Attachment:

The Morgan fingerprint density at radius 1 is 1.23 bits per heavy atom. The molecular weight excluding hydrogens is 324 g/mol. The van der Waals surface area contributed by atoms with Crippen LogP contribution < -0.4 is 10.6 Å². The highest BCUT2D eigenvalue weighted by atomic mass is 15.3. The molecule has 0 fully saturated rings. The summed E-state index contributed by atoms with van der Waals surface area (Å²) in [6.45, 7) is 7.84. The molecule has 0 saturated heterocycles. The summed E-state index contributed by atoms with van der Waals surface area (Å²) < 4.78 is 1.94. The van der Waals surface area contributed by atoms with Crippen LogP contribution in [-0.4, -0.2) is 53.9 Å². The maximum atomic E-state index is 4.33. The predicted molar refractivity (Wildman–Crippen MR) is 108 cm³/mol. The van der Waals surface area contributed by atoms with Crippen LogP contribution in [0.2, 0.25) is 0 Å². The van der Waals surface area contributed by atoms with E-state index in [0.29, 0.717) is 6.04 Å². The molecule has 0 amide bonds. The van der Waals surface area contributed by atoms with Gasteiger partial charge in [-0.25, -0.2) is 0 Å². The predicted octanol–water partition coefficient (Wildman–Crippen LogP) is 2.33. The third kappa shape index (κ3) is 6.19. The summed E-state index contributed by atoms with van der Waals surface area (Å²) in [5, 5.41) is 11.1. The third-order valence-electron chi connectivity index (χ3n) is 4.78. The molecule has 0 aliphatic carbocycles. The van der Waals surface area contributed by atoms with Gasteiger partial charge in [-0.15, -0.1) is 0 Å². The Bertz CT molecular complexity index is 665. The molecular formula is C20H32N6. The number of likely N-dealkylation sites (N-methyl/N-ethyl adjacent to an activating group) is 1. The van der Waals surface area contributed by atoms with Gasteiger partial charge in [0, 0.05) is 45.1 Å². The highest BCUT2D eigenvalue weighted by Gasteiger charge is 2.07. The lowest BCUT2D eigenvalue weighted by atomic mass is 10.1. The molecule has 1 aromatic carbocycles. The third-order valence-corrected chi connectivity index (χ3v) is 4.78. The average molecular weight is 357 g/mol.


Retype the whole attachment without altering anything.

The Morgan fingerprint density at radius 1 is 1.23 bits per heavy atom. The molecular weight excluding hydrogens is 324 g/mol. The van der Waals surface area contributed by atoms with Crippen LogP contribution < -0.4 is 10.6 Å². The highest BCUT2D eigenvalue weighted by atomic mass is 15.3. The molecule has 0 fully saturated rings. The summed E-state index contributed by atoms with van der Waals surface area (Å²) in [6.45, 7) is 7.84. The molecule has 0 saturated heterocycles. The summed E-state index contributed by atoms with van der Waals surface area (Å²) < 4.78 is 1.94. The van der Waals surface area contributed by atoms with Crippen LogP contribution in [-0.4, -0.2) is 53.9 Å². The maximum atomic E-state index is 4.33. The predicted molar refractivity (Wildman–Crippen MR) is 108 cm³/mol. The van der Waals surface area contributed by atoms with Crippen LogP contribution in [0.2, 0.25) is 0 Å². The van der Waals surface area contributed by atoms with E-state index in [0.29, 0.717) is 6.04 Å². The molecule has 0 amide bonds. The van der Waals surface area contributed by atoms with Gasteiger partial charge in [-0.25, -0.2) is 0 Å². The predicted octanol–water partition coefficient (Wildman–Crippen LogP) is 2.33. The third kappa shape index (κ3) is 6.19. The summed E-state index contributed by atoms with van der Waals surface area (Å²) in [5, 5.41) is 11.1. The third-order valence-electron chi connectivity index (χ3n) is 4.78. The molecule has 0 aliphatic carbocycles. The van der Waals surface area contributed by atoms with Gasteiger partial charge in [-0.15, -0.1) is 0 Å². The Bertz CT molecular complexity index is 665. The molecular formula is C20H32N6. The number of likely N-dealkylation sites (N-methyl/N-ethyl adjacent to an activating group) is 1. The van der Waals surface area contributed by atoms with Gasteiger partial charge in [0, 0.05) is 45.1 Å². The highest BCUT2D eigenvalue weighted by Gasteiger charge is 2.07. The lowest BCUT2D eigenvalue weighted by atomic mass is 10.1. The molecule has 1 aromatic carbocycles. The third-order valence-corrected chi connectivity index (χ3v) is 4.78. The average molecular weight is 357 g/mol.